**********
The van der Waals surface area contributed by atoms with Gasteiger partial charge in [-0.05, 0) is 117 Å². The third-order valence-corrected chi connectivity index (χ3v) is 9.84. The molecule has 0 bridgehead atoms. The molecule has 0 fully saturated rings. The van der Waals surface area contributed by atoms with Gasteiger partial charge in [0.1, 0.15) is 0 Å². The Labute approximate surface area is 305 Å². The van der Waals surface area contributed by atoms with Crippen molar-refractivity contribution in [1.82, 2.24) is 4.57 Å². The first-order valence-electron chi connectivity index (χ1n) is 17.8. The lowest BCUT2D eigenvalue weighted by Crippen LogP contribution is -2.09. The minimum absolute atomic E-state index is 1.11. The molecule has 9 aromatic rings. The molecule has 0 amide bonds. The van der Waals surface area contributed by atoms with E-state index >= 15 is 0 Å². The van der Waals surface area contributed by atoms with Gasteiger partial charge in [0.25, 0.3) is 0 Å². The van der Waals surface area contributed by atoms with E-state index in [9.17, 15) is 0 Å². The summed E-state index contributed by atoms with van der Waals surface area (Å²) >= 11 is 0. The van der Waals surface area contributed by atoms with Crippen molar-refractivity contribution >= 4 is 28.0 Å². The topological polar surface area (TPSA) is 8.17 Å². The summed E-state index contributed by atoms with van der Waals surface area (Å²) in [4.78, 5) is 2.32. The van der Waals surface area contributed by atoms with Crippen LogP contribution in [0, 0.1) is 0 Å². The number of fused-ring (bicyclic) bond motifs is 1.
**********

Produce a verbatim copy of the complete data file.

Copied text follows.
The van der Waals surface area contributed by atoms with Gasteiger partial charge in [-0.05, 0) is 117 Å². The third-order valence-corrected chi connectivity index (χ3v) is 9.84. The molecule has 0 bridgehead atoms. The molecule has 0 fully saturated rings. The van der Waals surface area contributed by atoms with Gasteiger partial charge in [0.1, 0.15) is 0 Å². The Labute approximate surface area is 305 Å². The van der Waals surface area contributed by atoms with Crippen molar-refractivity contribution in [1.82, 2.24) is 4.57 Å². The first-order valence-electron chi connectivity index (χ1n) is 17.8. The lowest BCUT2D eigenvalue weighted by Crippen LogP contribution is -2.09. The minimum absolute atomic E-state index is 1.11. The molecule has 9 aromatic rings. The molecule has 0 amide bonds. The van der Waals surface area contributed by atoms with E-state index >= 15 is 0 Å². The van der Waals surface area contributed by atoms with Gasteiger partial charge in [0.25, 0.3) is 0 Å². The van der Waals surface area contributed by atoms with E-state index in [9.17, 15) is 0 Å². The summed E-state index contributed by atoms with van der Waals surface area (Å²) >= 11 is 0. The van der Waals surface area contributed by atoms with Crippen molar-refractivity contribution >= 4 is 28.0 Å². The topological polar surface area (TPSA) is 8.17 Å². The summed E-state index contributed by atoms with van der Waals surface area (Å²) in [4.78, 5) is 2.32. The van der Waals surface area contributed by atoms with Crippen LogP contribution in [0, 0.1) is 0 Å². The number of fused-ring (bicyclic) bond motifs is 1.